Dead as a door nail. Stiff as a board. Up and died.
If I had a nickle for every time you’ve asked me that, I’d be rich. In for a penny, in for a pound. Money doesn’t grow on trees.
No rhyme, no reason. Say what! What you talkin’ about,…….?
Cat got your tongue? Look what the cat brought in. Dead dog serious.
And trillions more.
In writing, stay as far a way from using cliches as you can. Yeah, it’s easy to fall back into things we’re heard time and time again. Because they’re comfortable, right? But they’re tired, give ’em a break.
If the original writer can spring forth a good saying, shoot, so can you. The only reason the grass is greener on the other side is because you didn’t have to come up with it. Be the one to write your own cliches for your story. If I’ve read the same expression over and over again, I get board and tend to stop reading. Might forget who the author was as well.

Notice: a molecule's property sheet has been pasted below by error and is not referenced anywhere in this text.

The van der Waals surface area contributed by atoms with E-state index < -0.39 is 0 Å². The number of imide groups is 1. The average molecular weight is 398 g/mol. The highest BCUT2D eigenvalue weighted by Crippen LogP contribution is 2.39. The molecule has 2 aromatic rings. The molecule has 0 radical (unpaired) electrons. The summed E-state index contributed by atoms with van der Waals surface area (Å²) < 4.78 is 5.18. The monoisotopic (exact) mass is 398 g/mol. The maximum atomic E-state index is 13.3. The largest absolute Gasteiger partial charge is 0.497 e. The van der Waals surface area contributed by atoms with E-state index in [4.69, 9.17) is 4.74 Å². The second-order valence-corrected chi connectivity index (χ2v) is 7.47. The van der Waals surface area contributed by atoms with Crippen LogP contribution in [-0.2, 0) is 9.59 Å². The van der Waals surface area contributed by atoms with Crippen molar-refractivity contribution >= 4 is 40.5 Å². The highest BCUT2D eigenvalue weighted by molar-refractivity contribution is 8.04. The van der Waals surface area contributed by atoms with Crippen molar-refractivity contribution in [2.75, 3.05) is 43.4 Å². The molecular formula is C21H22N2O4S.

So, if somebody has died, ” They took a detour and found the six-foot underbelly of this life.”. Not: Clocked out, or Kicked the Bucket. Use something from your own imagination. You know, the little guy inside your head that paints your pictures. Get him to find the tack in your sand pile.
The sweet side of success: we all want it, but to get it, it has to come from you. It’s your story, your name, say it your way! Not like in this blog, that’s chock full of cliches!
So, if a tree hasn’t jumped out in front of you and smacked you silly, give it your own take. I’m coloring within the edges of my brain just to write this. And I know I’ll come up with some cliches for my own story.
Doree L Anderson